And what power there is in the Meetup “hello.” Everything from business to love has been born from the connections generated on Meetup. For example, once-upon-a-time investment banker Dale Choonoolal used to run soccer Meetups in and around New York City as a way to meet fellow sport enthusiasts. The Meetups were so popular that Choonoolal ditched his finance job and has been able to earn as much as six figures in a year just running soccer Meetups. In one of those co-ed soccer Meetups, two members – Justine Freitas and Bikash Gurung – met and ended up getting married.
Meetup CEO: We're Doing What Google, Facebook, YouTube and Twitter Can't Do
Justine Freitas and Bikash Gurung met at a soccer Meetup and ended up getting married.
Image credit: Dale Choonoolal
Meetup’s revenue comes from Meetup Organizer user’s fees: Organizers pay $19 for one month’s access to the Meetup network, $45 for three months or $72 for six months. Attendees, who account for about 98 percent of users on the site, pay nothing to sign up for the Meetup service. Also, Meetup has very recently started giving Meetup Organizers the option to collect dues from the attendees on the website. Meetup collects a processing fee for that service.
Use of Meetup in the U.S. generally trends with the population density, but there are some cities where Meetup is used more heavily than others. For example, the Raleigh-Durham area in North Carolina is especially Meetup-dense, notes Heiferman. “If you wear a Meetup t-shirt down there -- and I have experienced this -- it’s like Jesus down there." While people like to come up with reasons why certain cities are more Meetup popular than others, Heiferman doesn’t buy it. “I think it is the randomness of serendipity that something just -- catches wind.”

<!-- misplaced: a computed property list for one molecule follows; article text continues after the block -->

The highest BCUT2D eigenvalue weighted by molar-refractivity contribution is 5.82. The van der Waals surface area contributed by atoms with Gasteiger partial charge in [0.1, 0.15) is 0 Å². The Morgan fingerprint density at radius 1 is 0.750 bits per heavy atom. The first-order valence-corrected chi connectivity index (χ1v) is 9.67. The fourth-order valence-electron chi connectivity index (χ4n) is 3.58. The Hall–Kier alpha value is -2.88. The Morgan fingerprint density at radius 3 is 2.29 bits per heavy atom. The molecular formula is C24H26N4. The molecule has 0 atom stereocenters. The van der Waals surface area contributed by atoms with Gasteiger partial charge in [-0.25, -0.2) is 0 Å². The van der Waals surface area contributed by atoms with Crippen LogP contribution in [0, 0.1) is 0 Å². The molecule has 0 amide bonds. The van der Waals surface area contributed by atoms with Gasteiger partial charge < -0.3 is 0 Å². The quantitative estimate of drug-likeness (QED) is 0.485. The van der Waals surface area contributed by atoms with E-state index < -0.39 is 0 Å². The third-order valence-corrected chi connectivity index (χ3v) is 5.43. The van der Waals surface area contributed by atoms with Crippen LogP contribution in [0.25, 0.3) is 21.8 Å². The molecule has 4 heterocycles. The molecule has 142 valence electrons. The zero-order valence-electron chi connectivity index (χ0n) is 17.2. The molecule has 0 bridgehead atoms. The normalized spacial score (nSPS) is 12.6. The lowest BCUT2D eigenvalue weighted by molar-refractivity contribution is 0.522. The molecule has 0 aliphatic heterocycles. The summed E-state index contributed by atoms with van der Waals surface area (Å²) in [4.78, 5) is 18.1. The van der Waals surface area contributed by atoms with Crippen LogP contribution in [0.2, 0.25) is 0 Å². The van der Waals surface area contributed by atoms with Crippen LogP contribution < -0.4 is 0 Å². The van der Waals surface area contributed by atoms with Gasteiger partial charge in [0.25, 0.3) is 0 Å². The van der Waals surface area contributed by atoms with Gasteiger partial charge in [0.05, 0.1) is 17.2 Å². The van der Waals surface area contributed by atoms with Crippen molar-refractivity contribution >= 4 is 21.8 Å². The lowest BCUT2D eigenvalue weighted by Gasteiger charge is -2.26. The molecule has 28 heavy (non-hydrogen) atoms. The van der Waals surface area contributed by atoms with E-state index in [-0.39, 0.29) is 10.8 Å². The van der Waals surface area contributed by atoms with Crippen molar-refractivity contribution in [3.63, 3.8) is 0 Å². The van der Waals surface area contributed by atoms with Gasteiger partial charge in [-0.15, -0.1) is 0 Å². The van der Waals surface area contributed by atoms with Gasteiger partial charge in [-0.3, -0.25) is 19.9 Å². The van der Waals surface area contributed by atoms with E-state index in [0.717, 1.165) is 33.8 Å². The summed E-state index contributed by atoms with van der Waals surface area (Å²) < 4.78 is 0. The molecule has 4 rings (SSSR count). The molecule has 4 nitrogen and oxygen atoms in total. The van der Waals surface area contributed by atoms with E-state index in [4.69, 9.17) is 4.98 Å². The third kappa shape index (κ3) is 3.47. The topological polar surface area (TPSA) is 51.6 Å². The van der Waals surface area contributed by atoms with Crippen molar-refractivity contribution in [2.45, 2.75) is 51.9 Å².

Heiferman is a big believer in the importance of timing. And he has also learned to trust his own intuition. After leaving a successful career in advertising and before launching Meetup, Heiferman started a photo sharing social network called Fotolog. This was in the first couple years of the new millennium, and Heiferman says his concept was too early. People weren’t as comfortable with taking, posting and sharing images as they are now. Also, the average smartphone camera was not good enough to make taking and sharing photos as rewarding as it is today. Heiferman sold Fotolog in 2007.